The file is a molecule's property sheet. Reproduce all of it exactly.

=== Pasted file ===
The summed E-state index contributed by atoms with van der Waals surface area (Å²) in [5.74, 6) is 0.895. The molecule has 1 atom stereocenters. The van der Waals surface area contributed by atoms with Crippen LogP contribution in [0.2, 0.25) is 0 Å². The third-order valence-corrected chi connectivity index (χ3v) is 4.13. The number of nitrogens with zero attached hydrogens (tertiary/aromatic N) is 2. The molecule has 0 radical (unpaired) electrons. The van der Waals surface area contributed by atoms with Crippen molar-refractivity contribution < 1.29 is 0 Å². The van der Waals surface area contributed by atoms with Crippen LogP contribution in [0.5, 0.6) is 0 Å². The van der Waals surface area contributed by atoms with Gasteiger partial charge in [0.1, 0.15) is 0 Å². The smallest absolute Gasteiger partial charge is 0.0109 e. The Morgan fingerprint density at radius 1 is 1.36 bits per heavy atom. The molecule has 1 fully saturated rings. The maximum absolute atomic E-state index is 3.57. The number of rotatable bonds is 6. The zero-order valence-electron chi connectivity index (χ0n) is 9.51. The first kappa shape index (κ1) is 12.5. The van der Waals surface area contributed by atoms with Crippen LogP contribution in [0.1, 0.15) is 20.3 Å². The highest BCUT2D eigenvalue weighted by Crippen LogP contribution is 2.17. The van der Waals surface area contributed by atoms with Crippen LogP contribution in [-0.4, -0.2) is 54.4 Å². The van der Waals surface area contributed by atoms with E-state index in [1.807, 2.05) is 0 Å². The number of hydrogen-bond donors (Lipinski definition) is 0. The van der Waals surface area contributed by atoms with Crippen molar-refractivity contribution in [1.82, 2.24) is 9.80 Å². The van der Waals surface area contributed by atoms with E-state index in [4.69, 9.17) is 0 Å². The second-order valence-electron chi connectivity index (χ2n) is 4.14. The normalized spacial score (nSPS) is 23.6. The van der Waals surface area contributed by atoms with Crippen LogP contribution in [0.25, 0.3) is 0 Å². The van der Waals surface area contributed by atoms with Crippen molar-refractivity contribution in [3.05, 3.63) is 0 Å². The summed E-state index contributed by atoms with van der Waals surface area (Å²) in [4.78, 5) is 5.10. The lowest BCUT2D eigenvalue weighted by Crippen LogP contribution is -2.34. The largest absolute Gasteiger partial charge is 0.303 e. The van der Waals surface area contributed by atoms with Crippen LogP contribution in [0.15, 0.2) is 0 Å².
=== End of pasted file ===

The summed E-state index contributed by atoms with van der Waals surface area (Å²) in [5.74, 6) is 0.895. The molecule has 1 atom stereocenters. The van der Waals surface area contributed by atoms with Crippen LogP contribution in [0.2, 0.25) is 0 Å². The third-order valence-corrected chi connectivity index (χ3v) is 4.13. The number of nitrogens with zero attached hydrogens (tertiary/aromatic N) is 2. The molecule has 0 radical (unpaired) electrons. The van der Waals surface area contributed by atoms with Crippen molar-refractivity contribution < 1.29 is 0 Å². The van der Waals surface area contributed by atoms with Crippen LogP contribution in [0.5, 0.6) is 0 Å². The van der Waals surface area contributed by atoms with Gasteiger partial charge in [0.1, 0.15) is 0 Å². The smallest absolute Gasteiger partial charge is 0.0109 e. The Morgan fingerprint density at radius 1 is 1.36 bits per heavy atom. The molecule has 1 fully saturated rings. The maximum absolute atomic E-state index is 3.57. The number of rotatable bonds is 6. The zero-order valence-electron chi connectivity index (χ0n) is 9.51. The first kappa shape index (κ1) is 12.5. The van der Waals surface area contributed by atoms with Crippen LogP contribution in [0.1, 0.15) is 20.3 Å². The highest BCUT2D eigenvalue weighted by Crippen LogP contribution is 2.17. The van der Waals surface area contributed by atoms with Crippen LogP contribution in [-0.4, -0.2) is 54.4 Å². The van der Waals surface area contributed by atoms with E-state index in [1.807, 2.05) is 0 Å². The number of hydrogen-bond donors (Lipinski definition) is 0. The van der Waals surface area contributed by atoms with Crippen molar-refractivity contribution in [1.82, 2.24) is 9.80 Å². The van der Waals surface area contributed by atoms with E-state index in [4.69, 9.17) is 0 Å². The second-order valence-electron chi connectivity index (χ2n) is 4.14. The normalized spacial score (nSPS) is 23.6. The van der Waals surface area contributed by atoms with Crippen LogP contribution in [0.25, 0.3) is 0 Å². The van der Waals surface area contributed by atoms with Crippen molar-refractivity contribution in [3.05, 3.63) is 0 Å². The summed E-state index contributed by atoms with van der Waals surface area (Å²) in [4.78, 5) is 5.10. The lowest BCUT2D eigenvalue weighted by Crippen LogP contribution is -2.34. The largest absolute Gasteiger partial charge is 0.303 e. The van der Waals surface area contributed by atoms with Crippen LogP contribution in [0.15, 0.2) is 0 Å².